Eigentlich wollten wir nach dem Ausklarieren ja nur noch eine Nacht ein wenig ausspannen, bevor’s nach Fiji geht. Jetzt haben wir aber einen Strand bzw. eine kleine Insel entdeckt, die ist sowas von schoen. SOWAS von krass unglaublich bilderbuch-schoen, das koennt ihr euch nicht vorstellen !
Alan von der SY Zebedee ist auch hier und so haben wir beschlossen noch eine zweite Nacht dranzuhaengen. Aber morgen geht’s dann echt los.
Wollte nur bescheid sagen – nicht, dass sich jemand Sorgen macht, weil man uns auf See vermutet und wir uns nicht melden.
After our last sailing voyage we spent five days getting all the saltwater out of our boat and everything washed again. As we don’t like to repeat this experience, the newly found leaks were on the top of my ToDo list. And as the beach is too beautiful and the coral too colorful I look the other way grab screwdriver, hammer and chisel and start attacking the rust !
My starting point is the little vent in the kitchen. Sometime ago there was also an electric ventilator installed but corrosion has eaten it away probably years ago. The Vetus vent itself, I replaced back in Moorea as the old one didn’t even close properly. But somehow water still found it’s way in – so I remove it completely and discover some realy nasty stuff: The leak probably existed for many years and not much is left of the 4mm of steel that our deck is made of. So I start the old game: first hammering the loose material away, then brush the metal until it looks somewhat stable. After cleaning it, I soak everything with phosphoric acid. Half an hour later the acid has done it’s magic and converted all the rust to black ferric phosphate. Now I clean again with freshwater and let it dry. The epoxy primer appears on stage and gives the ugly spot a nice, watertight cover. During the next days, I will paint additional layers of white polyurethan paint. Time will tell how that combination works out….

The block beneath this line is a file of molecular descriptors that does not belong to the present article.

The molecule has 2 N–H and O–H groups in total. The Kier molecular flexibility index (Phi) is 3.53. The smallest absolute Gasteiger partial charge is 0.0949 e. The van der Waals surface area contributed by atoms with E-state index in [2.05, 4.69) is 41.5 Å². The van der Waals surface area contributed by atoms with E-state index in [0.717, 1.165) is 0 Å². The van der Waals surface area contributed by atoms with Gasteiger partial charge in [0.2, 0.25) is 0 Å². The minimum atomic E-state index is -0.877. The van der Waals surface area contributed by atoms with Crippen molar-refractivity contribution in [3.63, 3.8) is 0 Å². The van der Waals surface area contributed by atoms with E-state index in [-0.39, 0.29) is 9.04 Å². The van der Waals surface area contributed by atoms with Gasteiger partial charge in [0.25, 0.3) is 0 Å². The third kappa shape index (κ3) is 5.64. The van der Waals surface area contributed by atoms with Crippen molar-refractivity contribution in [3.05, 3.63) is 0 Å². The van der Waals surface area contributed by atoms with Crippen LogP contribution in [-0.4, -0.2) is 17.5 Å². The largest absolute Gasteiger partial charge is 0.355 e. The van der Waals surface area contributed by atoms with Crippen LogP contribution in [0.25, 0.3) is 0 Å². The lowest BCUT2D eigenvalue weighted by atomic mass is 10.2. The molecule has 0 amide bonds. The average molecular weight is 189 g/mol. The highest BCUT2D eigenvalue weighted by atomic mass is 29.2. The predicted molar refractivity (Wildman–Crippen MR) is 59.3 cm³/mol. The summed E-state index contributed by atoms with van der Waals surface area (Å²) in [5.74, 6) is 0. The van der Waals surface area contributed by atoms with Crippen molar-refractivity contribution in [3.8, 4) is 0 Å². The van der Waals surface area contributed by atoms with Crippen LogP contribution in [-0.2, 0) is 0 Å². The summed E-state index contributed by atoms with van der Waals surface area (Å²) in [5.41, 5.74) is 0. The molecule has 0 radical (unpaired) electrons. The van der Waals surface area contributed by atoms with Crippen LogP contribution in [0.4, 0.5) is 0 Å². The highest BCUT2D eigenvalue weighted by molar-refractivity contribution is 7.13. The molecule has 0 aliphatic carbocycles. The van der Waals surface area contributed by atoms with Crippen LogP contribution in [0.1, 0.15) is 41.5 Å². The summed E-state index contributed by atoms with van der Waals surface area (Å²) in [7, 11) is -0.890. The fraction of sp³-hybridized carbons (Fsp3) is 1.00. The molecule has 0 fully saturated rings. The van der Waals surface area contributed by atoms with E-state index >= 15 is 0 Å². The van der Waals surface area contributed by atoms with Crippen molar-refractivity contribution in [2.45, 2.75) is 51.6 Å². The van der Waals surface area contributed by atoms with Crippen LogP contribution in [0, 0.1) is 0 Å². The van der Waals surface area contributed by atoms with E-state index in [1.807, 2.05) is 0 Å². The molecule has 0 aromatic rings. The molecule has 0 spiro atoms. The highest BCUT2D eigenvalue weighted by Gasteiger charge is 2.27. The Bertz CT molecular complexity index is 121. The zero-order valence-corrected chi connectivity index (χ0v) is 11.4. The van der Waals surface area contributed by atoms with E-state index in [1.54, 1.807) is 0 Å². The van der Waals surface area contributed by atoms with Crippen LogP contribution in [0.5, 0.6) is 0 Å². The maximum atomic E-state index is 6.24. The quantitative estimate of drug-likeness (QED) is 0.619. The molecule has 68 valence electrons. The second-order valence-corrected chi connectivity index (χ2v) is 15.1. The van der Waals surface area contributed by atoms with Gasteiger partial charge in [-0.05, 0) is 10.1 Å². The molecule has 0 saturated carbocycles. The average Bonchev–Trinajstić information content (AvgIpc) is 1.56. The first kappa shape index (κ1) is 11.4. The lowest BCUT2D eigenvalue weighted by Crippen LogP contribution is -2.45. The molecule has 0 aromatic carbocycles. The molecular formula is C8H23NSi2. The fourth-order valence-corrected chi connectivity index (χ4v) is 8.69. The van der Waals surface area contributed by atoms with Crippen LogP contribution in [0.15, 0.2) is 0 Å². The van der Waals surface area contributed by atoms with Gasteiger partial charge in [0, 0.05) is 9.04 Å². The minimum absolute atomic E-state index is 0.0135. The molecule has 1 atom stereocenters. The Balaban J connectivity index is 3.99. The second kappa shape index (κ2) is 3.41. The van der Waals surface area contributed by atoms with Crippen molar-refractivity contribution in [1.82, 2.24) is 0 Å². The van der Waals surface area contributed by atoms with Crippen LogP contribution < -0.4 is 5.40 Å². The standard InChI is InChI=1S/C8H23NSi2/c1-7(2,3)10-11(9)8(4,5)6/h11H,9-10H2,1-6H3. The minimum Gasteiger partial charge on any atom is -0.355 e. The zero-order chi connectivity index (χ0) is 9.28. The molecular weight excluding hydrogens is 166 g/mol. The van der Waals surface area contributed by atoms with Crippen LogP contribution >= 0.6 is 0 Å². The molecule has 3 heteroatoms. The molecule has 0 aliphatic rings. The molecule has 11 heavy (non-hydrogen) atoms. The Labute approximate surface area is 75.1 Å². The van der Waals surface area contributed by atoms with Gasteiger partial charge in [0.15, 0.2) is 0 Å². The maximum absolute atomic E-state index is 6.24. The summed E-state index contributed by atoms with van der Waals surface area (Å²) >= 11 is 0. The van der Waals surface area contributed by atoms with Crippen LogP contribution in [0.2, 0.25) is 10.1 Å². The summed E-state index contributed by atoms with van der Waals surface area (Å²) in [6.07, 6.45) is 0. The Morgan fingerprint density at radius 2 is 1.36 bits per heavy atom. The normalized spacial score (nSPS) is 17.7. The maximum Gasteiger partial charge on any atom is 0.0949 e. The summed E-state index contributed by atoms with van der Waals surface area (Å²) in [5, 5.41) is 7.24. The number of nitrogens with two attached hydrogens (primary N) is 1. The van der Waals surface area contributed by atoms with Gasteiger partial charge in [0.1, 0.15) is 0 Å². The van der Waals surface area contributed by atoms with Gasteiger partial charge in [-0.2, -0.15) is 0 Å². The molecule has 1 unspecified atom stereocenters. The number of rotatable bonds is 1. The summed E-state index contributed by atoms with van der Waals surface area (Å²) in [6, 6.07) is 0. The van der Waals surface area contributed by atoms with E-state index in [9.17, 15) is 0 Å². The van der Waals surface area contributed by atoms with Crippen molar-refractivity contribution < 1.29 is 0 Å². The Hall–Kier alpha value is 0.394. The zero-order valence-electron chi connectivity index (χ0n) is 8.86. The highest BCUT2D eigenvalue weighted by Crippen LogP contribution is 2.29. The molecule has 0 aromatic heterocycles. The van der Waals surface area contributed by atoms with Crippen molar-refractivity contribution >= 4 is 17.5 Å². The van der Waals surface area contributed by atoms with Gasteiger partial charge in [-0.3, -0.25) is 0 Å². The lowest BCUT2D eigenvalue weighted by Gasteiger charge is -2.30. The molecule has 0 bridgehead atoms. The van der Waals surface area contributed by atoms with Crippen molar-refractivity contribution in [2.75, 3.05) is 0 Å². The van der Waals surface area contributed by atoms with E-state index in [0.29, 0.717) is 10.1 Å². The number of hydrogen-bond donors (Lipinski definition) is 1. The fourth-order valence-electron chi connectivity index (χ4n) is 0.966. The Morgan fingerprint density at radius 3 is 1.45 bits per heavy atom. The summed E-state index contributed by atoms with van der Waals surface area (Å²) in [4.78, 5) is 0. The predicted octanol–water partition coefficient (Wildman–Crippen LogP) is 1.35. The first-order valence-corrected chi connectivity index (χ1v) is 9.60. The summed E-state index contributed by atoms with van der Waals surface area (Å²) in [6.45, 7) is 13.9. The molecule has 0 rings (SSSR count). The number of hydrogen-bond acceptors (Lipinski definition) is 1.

But as I’m already at it, I crawl around on deck and open more and more rust spots. Some are easy, others quite nasty. The always leaking bathroom window was missing a fitting underneath the handle and the window itself wasn’t glued to the deck with Sikaflex or 3M-50200 but instead sat on a 1cm layer of filler (the one that is used for fixing bumps in cars *rrr*). In general I usually uncover two or three generations of household silicone which if at all is only to be used inside the ship. – Well it’s an amateur construction, one can tell.
Like this I work for five days on my knees with chisel and power drill in my hands.
We discovered that the hatch on the foredeck also leaks water *underneath* the frame and onto our children’s beds. So I take the whole hatch off and again ramove three layers of silicone and cheap one-component paint. I polish the aluminium frame and after painting everything in the above mentioned manner, I glue it back in with Sikaflex. Also I turn the whole hatch a 180˚ so it now opens to the front. That will let a lot more air into the cabin and make our life more enjoyable in those hot regions we’re cruising in.
My last item on the todo list ist the tiller, which I dismount to put in nice, water resistant marine grease and again glue everything together again. Now all the leaks have been worked on - if they really hold up against the waves only our next trip can tell…